TK Tunchez, Space Creatress
With mercados such as Frida Fridays, this artist and jewelry maker makes room for women of color
Artist and jewelry maker TK Tunchez remembers how difficult it was when she first moved to Austin from San Antonio to be a woman of color in mostly white spaces. The pop-up markets here were usually expensive to attend, and the clientele did not always appreciate her work, so she felt pressured to change her creative style to conform to mainstream jewelry-making.
Now, after making connections with other women of color who are artists and vendors in the area, she is actively working to make spaces for entrepreneurship and creative collaboration. That's why she began the Frida Friday mercados at Kebabalicious in March, and in May, took over hosting Poco a Poco's Midweek Markets, begun in 2016 at Rio Rita and now held at Sahara Lounge. These pop-up events feature vendors from across Texas who come to share their work, such as handmade needlepoint and crafts from Hermanas and Crafts, natural soaps from Nepantla Life, gemstones from Brujatx, and more. But these events aren't just for selling goods. Tunchez makes it a priority to feature local musicians and DJs; DJ Mahealani is a regular, and there's always a guest headliner – Stephanie Bergara of Bidi Bidi Banda performed in October to benefit the victims of Hurricane Irma in Puerto Rico and the earthquake in Mexico. The markets also raise funds for women-focused organizations such as the Lilith Fund to help low-income women in Central Texas meet their financial and reproductive needs.
And these markets are only growing in frequency and collaborations. With the help of the community she has cultivated here, Tunchez launched a Luna Llena mercado series in September with food trucks and musical acts that include Chulita Vinyl Club, Chorizo Funk, and Krudas Cubensi. According to Tunchez, expanding these curated markets is more important than ever. Considering the historic attacks on women's bodily autonomy taking place at the federal and state level and President Trump's decision to rescind the Deferred Action for Childhood Arrivals program, making spaces where women of color and undocumented residents feel safe is crucial. As she says, "I am a space maker. That feels very important to me. We need this space for cultural survival."
Tunchez finds that to be especially true in today's Austin, where attacks on Latinx culture are becoming more prevalent and a city claiming to be a liberal bastion of "cultural appreciation" is tilting more toward cultural appropriation and even erasure. In July, Chulita Vinyl Club was asked to end its set at Upstairs at Caroline early because the hotel didn't want CVC playing Latino music – despite the fact that its restaurant serves Latino fusion cuisine. In historic black and brown neighborhoods on Austin's Eastside, murals such as the Mama Sana mural on East 12th are being covered and replaced with art that's generically "Austin." "My focus is not to create a space that caters to the white gaze," Tunchez explains, but rather to foster a space where all are welcome, but where women of color are centered. "When women get together, magic happens. I am the curator and facilitator of the event, but the reason it is successful is because these women are bringing their magic to the event."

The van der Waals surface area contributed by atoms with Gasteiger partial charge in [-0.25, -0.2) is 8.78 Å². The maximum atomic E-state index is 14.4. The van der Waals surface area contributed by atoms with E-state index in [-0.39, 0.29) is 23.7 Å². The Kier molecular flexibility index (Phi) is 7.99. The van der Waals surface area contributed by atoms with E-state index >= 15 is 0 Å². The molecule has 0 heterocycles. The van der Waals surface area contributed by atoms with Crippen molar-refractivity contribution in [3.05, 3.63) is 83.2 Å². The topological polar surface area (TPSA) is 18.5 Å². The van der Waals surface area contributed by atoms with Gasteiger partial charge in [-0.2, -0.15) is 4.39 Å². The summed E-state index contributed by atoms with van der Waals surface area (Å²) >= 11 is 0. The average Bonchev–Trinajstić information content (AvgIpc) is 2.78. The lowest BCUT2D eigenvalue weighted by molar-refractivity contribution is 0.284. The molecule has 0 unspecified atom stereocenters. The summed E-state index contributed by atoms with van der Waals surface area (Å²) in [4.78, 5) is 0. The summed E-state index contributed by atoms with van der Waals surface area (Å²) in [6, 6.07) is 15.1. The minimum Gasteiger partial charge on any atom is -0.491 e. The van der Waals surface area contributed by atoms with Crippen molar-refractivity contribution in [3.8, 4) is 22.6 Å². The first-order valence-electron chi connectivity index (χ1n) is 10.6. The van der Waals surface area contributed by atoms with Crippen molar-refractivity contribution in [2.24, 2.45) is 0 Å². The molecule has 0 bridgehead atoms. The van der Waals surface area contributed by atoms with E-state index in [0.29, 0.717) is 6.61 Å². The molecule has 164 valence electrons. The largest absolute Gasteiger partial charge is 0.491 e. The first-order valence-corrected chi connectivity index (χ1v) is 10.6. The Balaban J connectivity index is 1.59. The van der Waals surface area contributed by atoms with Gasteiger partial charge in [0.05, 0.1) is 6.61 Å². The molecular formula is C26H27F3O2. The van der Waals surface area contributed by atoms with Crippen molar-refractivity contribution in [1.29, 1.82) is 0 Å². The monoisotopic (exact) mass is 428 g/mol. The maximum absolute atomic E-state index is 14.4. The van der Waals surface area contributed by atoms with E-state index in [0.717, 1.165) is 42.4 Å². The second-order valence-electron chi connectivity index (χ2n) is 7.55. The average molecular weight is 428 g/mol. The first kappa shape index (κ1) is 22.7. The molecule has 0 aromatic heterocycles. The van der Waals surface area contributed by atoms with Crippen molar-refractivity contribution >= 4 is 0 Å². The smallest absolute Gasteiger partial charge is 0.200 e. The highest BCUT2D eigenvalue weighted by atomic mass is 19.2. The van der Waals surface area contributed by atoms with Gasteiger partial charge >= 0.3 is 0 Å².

Tunchez's creative work is just as vital to her as her work as a "space creatress." Her store, Las Ofrendas – roughly "the offerings" – speaks to the shared experience of partaking in her work. The flower crowns that she creates and shares on her Instagram page are worn by ecstatic customers and marketgoers who glow with happiness at being reinas for a day, with no special occasion necessary but to celebrate their beauty. In the jewelry she makes, Tunchez incorporates gemstones that she searches for in her travels, keeping some pieces simple while making others, like her Mayan textile earrings, with more complex woven designs. Sometimes she includes folk imagery and iconography from Latinx cultures, such as the unique portraits of Frida Kahlo. Her process often begins with finding the right color palette that is vibrant and bright: electric blues, marigold oranges, sunny yellows.
"Las Ofrendas celebrates the divine within: my identity as a queer, fem Latina indigena," Tunchez says. Having trained with a Mayan/Azteca stone healer, she felt inspired to craft jewelry that combines beauty and healing and asked herself, "How can I get stones into people's hands?" Tunchez also felt a desire to connect with her heritage as an adopted Guatemalan American woman. Stones were a part of her ancestors' stories and power. Through this practice of stone healing, she learned more about the properties of different gems and the stories behind each of them, and as she began to create pieces with gems, she was able to gift the stories to her customers.
The markets Tunchez has created have also been inspired by her travels and heritage, especially her journeys through central Mexico and her time taking part in the mercados and pulgas ingrained in Mexican and Mexican-American identity. She's sought to bring the communal pride and mutual support traditional in those markets to the ones she has cultivated in Austin.
Tunchez hopes not only to keep the existing markets going but also to expand them and create further opportunities for community building, such as collaborating with women of color artists and healers to offer workshops and activities. Recent support from and work with #BossBabesATX could help cement these events in the culture of Austin. In a rapidly gentrifying city where many are searching for this kind of community, convening to make these markets happen can be an act of resistance against efforts to erase women of color's power.
The next Frida Friday will be a Holiday Mercado Fri., Dec. 8, 6-10pm, at Kebabalicious, 1311 E. Seventh. Follow Tunchez’s store, Las Ofrendas, on Facebook and on Instagram @lasofrendas.